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Catch-up growth up to ten years of age in children born very preterm or with very low birth weight

Author: Knops, N.B.B. · Sneeuw, K.C.A. · Brand, R. · Hille, E.T.M. · Ouden, A.L. den · Wit, J.M. · Verloove-Vanhorick, S.P.
Institution: TNO Kwaliteit van Leven
Source:BMC Pediatrics, 26, 5
Identifier: 277658
doi: doi:10.1186/1471-2431-5-26
Keywords: Health · Body height · Body mass · Catch up growth · Child growth · Female · Human · Major clinical study · Male · Netherlands · Newborn care · Postnatal development · Postnatal growth · Prematurity · Prognosis · School child · Small for date infant · Very low birth weight · Weight gain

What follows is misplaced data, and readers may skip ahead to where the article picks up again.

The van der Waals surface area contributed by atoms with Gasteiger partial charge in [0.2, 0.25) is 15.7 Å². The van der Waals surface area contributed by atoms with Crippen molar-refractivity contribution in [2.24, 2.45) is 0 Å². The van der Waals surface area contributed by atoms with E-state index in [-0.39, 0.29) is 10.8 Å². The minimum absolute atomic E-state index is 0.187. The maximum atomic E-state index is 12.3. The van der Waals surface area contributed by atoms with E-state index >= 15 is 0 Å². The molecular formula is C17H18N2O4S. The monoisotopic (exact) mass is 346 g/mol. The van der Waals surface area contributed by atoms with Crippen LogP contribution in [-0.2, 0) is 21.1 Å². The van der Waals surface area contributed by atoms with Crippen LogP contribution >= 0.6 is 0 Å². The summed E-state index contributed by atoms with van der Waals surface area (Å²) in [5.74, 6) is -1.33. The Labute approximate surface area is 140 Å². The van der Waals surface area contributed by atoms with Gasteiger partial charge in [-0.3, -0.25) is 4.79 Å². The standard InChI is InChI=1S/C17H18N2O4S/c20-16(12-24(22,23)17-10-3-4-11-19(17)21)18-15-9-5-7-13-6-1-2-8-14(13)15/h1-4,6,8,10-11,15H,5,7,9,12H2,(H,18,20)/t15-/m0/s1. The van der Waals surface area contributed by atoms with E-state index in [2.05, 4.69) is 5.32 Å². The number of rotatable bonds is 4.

Background: Improved survival due to advances in neonatal care has brought issues such as postnatal growth and development more to the focus of our attention. Most studies report stunting in children born very preterm and/or small for gestational age. In this article we study the growth pattern of these children and aim to identify factors associated with postnatal catch-up growth. Methods: 1338 children born with a gestational age <32 weeks and/or a birth weight of <1500 grams were followed during a Dutch nationwide prospective study (POPS). Subgroups were classified as appropriate for gestational age and <32 weeks (AGA) or small for gestational age (<32 wks SGA and ≥32 wks SGA). Data were collected at different intervals from birth until 10 years for the 962 survivors and compared to reference values. The correlation between several factors and growth was analysed. Results: At 10 years the AGA children had attained normal height, whereas the SGA group demonstrated stunting, even after correction for target height (AGA: 0.0 SDS; SGA <32 wks: -0.29SDS and ≥32 wks: -0.13SDS). Catch-up growth was especially seen in the SGA children with a fast initial weight gain. BMI was approximately 1 SD below the population reference mean. Conclusion: At 10 years of age, children born very preterm AGA show no stunting. However, many children born SGA, especially the very preterm, show persistent stunting. Early weight gain seems an important prognostic factor in predicting childhood growth. © 2005 Knops et al; licensee BioMed Central Ltd.